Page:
Opening the iTunes Store.If iTunes doesn’t open, click the iTunes application icon in your Dock or on your Windows desktop.Progress Indicator
Opening the iBooks Store.If iBooks doesn't open, click the iBooks app in your Dock.Progress Indicator

iTunes is the world's easiest way to organize and add to your digital media collection.

We are unable to find iTunes on your computer. To preview and buy music from Ahmad by Ahmad, download iTunes now.

Already have iTunes? Click I Have iTunes to open it now.

I Have iTunes Free Download
iTunes for Mac + PC


Open iTunes to preview, buy and download music.

Album Review

Ahmad's 1994 self-titled debut was G-funk lite. It avoided the gangsta violence and cultural criticism that defined much of the music from his South Central neighborhood, and followed instead in the laid-back footsteps of Dr. Dre's epochal 1992 release The Chronic. While it lacked Dre's midas production and wasn't quite as solid as stylistic contemporary Montell Jordan's This Is How We Do It, Ahmad was still full of great songs. With its images of playground foolery and junior-high discovery, "Back in the Day" depicted Ahmad's boyhood days in an idyllic, wistful light — a hip-hop Norman Rockwell painting. It was the only significant single from Ahmad's debut, but by no means was it the only thing worth hearing. "Touch the Ceiling," "Can I Party?," and the self-explanatory "We Want the Funk" were all charming, Parliament/Funkadelic-style jams. "Homeboys First," while a bit clichéd, was rumbling and jocular, with a debt to Low End Theory-era Tribe Called Quest. Ahmad wasn't able to capitalize on his success, and eventually faded from sight. But his debut is a memorable ride, with a youthful, effervescent vibe as warm as the California sun.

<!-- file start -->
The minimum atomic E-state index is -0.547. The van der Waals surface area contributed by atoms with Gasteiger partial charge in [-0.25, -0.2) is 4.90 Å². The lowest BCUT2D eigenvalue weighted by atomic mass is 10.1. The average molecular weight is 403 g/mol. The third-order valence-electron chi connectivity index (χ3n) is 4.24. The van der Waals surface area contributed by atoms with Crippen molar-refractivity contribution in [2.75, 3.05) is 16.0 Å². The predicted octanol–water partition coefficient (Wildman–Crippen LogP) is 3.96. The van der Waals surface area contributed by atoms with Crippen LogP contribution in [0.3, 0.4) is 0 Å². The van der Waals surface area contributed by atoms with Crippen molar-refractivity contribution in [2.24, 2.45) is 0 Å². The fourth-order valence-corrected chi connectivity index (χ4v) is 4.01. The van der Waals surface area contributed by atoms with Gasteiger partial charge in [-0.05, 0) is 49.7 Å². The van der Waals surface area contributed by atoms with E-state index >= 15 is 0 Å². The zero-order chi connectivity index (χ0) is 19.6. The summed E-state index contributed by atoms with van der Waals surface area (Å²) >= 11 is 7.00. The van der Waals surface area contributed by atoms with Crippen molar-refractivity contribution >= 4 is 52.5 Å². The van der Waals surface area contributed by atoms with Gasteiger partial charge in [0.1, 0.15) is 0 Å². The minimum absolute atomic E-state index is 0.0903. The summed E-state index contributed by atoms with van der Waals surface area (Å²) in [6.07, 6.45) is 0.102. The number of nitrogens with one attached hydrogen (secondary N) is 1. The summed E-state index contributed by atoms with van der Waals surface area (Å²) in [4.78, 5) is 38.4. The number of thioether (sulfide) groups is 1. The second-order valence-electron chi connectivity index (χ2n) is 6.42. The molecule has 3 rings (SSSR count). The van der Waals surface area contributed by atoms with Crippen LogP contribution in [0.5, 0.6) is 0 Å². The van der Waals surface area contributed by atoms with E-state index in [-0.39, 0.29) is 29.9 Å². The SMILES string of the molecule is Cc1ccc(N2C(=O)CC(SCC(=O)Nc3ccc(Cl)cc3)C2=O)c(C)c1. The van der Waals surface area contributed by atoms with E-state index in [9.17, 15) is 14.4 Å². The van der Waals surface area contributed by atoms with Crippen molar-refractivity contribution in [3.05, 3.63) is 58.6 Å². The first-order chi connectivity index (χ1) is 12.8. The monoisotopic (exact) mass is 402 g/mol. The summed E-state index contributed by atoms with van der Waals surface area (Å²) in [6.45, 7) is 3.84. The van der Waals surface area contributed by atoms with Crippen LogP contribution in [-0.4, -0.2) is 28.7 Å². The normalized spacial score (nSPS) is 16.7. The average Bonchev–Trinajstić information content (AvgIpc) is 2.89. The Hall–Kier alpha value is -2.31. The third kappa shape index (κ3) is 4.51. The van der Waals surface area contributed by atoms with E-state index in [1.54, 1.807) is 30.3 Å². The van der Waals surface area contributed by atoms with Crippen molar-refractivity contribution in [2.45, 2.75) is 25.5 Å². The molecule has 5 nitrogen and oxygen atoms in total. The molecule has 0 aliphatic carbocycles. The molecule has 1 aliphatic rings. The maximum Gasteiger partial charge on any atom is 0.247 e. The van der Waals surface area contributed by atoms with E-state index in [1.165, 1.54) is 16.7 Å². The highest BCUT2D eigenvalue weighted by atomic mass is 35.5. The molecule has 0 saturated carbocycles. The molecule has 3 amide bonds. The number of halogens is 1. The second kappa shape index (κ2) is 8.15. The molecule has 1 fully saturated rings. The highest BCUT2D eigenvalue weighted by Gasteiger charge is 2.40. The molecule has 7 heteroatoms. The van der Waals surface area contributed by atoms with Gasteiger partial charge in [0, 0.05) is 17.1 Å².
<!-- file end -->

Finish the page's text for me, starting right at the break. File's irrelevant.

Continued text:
Born: 12 October 1975 in Los Angeles, CA

Genre: Hip-Hop/Rap

Years Active: '90s, '00s, '10s

Los Angeles rapper Ahmad Ali Lewis was only 18 when he burst onto the scene in 1994 with the laid-back groove of "Back in the Day." With its images of playground foolery and junior-high discovery, "Back in the Day" depicted Ahmad's South Central neighborhood in an idyllic, wistful light. The rapper, whose melodic and narrative delivery recalled that of the Pharcyde's Fatlip, rode a remix of the track to number 27 on the Billboard Hot 100 that summer. Its success sent the rapper's self-titled debut...
Full Bio
Ahmad, Ahmad
View in iTunes

Customer Ratings

We have not received enough ratings to display an average for this album.